In what would likely come as the biggest IPO in recent memory, Uber says it is planning for a potential IPO in 2019. Parties close to Uber say that its bankers delivered valuation proposals for an IPO in the range of $120 bn. That is an eye-opening figure because it is almost double the company’s valuation from its most recent funding round 2 months ago. There are no guarantees the company will go public next year, but its CEO has said it is aiming for a public debut in the second half of 2019.
FINSUM: We do not think that valuation is out of the question given how much investor anticipation there might be for this IPO. The IPO market has been red-hot, so nothing seems out of reach.
Want to find a good test for whether the Fed has hiked rates too far? Look no further than everyone’s favorite, the FANG stocks. There is an increasing risk that the Fed may get very hawkish with its rate hikes, and if that happens, FANGs will show the pain first, says Julius Baer & Co. Baer thinks that the S&P 500 might sink 20% on the back of rate hikes before the Fed starts to moderate its action. It believes FANGs will feel the brunt of the losses. The NYSE FANG+ index peaked three months ago and has fallen 13% since June.
FINSUM: We do not disagree that rate hikes could cause market losses, but we don’t know why FANGs would feel the most heat other than the simple fact that they have gained the most.
In a turn of events that stretches the boundaries of our understanding, Elon Musk took to Twitter yesterday to mock the SEC. The move comes in the same week that the CEO agreed to settle a suit with the regulator over his misleading tweets this summer. Musk tweeted yesterday afternoon that “Just want to [say] that the Shortseller Enrichment Commission is doing incredible work … And the name change is so on point!”. Legal experts say the tweets jeopardize his potential settlement the SEC as they violate specific clauses of the agreement.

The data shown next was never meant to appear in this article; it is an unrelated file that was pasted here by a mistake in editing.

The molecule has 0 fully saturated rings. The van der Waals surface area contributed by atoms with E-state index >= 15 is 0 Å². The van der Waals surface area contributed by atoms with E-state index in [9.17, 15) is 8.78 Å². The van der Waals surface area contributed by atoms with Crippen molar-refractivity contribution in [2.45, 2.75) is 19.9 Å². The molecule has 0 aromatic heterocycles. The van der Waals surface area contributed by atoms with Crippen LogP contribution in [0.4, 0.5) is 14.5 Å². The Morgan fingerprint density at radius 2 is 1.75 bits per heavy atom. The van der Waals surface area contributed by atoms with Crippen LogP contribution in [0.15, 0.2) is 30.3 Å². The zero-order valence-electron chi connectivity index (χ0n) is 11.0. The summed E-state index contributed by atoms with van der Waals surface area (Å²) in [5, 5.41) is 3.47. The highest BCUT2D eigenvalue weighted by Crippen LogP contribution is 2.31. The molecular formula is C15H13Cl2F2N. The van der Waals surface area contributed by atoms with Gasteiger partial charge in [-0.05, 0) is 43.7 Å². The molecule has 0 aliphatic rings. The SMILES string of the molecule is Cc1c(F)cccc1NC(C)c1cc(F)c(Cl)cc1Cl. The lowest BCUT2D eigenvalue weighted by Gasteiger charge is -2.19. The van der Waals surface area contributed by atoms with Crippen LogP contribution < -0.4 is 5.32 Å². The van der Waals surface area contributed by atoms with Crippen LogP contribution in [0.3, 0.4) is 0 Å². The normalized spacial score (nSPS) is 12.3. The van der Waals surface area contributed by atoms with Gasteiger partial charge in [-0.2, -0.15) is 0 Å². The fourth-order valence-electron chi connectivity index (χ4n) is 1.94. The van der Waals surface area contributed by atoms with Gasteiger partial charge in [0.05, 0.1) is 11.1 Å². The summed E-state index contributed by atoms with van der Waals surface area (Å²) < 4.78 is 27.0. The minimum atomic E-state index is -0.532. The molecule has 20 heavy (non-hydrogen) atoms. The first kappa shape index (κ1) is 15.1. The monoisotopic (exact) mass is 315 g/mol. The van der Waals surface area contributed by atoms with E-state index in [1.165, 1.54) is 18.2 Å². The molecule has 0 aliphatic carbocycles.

FINSUM: We know he is a defiant character, but this kind of behavior seems to show extremely poor judgment, if not borderline mental instability.
Amazon has just taken a big step to improve the welfare of its enormous mass of workers. The company has raised the minimum wage across all its businesses to $15 per hour. The wage will apply to the company’s 250,000 employees and 100,000 holiday workers and will begin on November 1st. Amazon also says that it will now push for an increase to the federal minimum wage of $7.25 per hour.
FINSUM: This is a good move for Amazon’s workers, but it might be even better for Amazon’s reputation. The company has recently come under scrutiny for its labor and monopolistic practices, and this is one way to offset those concerns.
Another tumultuous week for Tesla is in the books, but for the first time in a while, it looks the company may be headed in a positive direction. Last week, the SEC sued Elon Musk for fraud based on his tweets about taking the company private, which sent the stock plunging. However, on Saturday, it was announced that Musk had reached a settlement with the regulator, agreeing to give up his chairmanship of the board, in addition to a $20m fine, but remaining CEO. This news sent the stock soaring in pre-market trading.
FINSUM: This seems like a better operational and governance structure for Tesla and we hope it will prove a positive development.
Tesla investors got some grim news yesterday (unless you are the group hoping for Musk’s departure). That news is that the SEC is suing Elon Musk for fraud and is seeking to have him removed as the leader of Tesla. The suit seeks to have Musk banned from serving as an officer or director of a public company. The basis for the suit is the series of tweets Musk made regarding taking the company private, which the SEC says were “false and misleading statements”.
FINSUM: This is a pretty serious move from the SEC, made worse by news out today that Musk chose the price of $420 as a marijuana reference to impress his girlfriend.